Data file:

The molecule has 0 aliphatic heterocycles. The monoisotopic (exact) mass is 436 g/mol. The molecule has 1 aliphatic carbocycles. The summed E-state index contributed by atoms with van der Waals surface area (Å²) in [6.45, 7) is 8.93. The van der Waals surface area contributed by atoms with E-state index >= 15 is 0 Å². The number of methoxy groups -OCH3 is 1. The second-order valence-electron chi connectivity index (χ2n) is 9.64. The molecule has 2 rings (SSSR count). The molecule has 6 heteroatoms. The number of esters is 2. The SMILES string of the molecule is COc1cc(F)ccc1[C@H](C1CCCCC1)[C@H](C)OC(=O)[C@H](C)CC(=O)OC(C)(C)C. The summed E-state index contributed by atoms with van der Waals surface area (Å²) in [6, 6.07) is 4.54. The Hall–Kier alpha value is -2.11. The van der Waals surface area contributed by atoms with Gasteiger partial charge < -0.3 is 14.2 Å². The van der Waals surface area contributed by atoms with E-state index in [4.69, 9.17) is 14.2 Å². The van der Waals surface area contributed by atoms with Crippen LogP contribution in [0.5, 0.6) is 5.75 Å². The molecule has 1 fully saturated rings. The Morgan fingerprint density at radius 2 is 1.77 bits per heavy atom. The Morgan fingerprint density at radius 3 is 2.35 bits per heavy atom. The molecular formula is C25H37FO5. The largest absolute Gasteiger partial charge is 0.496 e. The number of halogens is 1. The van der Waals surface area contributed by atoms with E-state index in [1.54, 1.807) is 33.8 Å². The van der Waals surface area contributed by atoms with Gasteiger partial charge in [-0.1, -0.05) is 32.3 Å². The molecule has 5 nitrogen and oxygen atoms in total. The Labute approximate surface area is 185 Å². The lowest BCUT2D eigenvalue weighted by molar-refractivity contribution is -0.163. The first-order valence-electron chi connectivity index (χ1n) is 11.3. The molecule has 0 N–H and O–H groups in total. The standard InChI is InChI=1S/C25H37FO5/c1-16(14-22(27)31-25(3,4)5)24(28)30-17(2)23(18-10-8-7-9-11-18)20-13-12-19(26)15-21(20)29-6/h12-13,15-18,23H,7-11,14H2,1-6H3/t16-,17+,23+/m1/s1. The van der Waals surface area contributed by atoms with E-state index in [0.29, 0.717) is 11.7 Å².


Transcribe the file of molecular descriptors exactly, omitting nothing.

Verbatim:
The molecule has 0 aliphatic heterocycles. The monoisotopic (exact) mass is 436 g/mol. The molecule has 1 aliphatic carbocycles. The summed E-state index contributed by atoms with van der Waals surface area (Å²) in [6.45, 7) is 8.93. The van der Waals surface area contributed by atoms with E-state index >= 15 is 0 Å². The number of methoxy groups -OCH3 is 1. The second-order valence-electron chi connectivity index (χ2n) is 9.64. The molecule has 2 rings (SSSR count). The molecule has 6 heteroatoms. The number of esters is 2. The SMILES string of the molecule is COc1cc(F)ccc1[C@H](C1CCCCC1)[C@H](C)OC(=O)[C@H](C)CC(=O)OC(C)(C)C. The summed E-state index contributed by atoms with van der Waals surface area (Å²) in [6, 6.07) is 4.54. The Hall–Kier alpha value is -2.11. The van der Waals surface area contributed by atoms with Gasteiger partial charge < -0.3 is 14.2 Å². The van der Waals surface area contributed by atoms with E-state index in [4.69, 9.17) is 14.2 Å². The van der Waals surface area contributed by atoms with Crippen LogP contribution in [0.5, 0.6) is 5.75 Å². The molecule has 1 fully saturated rings. The Morgan fingerprint density at radius 2 is 1.77 bits per heavy atom. The Morgan fingerprint density at radius 3 is 2.35 bits per heavy atom. The molecular formula is C25H37FO5. The largest absolute Gasteiger partial charge is 0.496 e. The number of halogens is 1. The van der Waals surface area contributed by atoms with E-state index in [1.54, 1.807) is 33.8 Å². The van der Waals surface area contributed by atoms with Gasteiger partial charge in [-0.1, -0.05) is 32.3 Å². The molecule has 5 nitrogen and oxygen atoms in total. The Labute approximate surface area is 185 Å². The lowest BCUT2D eigenvalue weighted by molar-refractivity contribution is -0.163. The first-order valence-electron chi connectivity index (χ1n) is 11.3. The molecule has 0 N–H and O–H groups in total. The standard InChI is InChI=1S/C25H37FO5/c1-16(14-22(27)31-25(3,4)5)24(28)30-17(2)23(18-10-8-7-9-11-18)20-13-12-19(26)15-21(20)29-6/h12-13,15-18,23H,7-11,14H2,1-6H3/t16-,17+,23+/m1/s1. The van der Waals surface area contributed by atoms with E-state index in [0.29, 0.717) is 11.7 Å².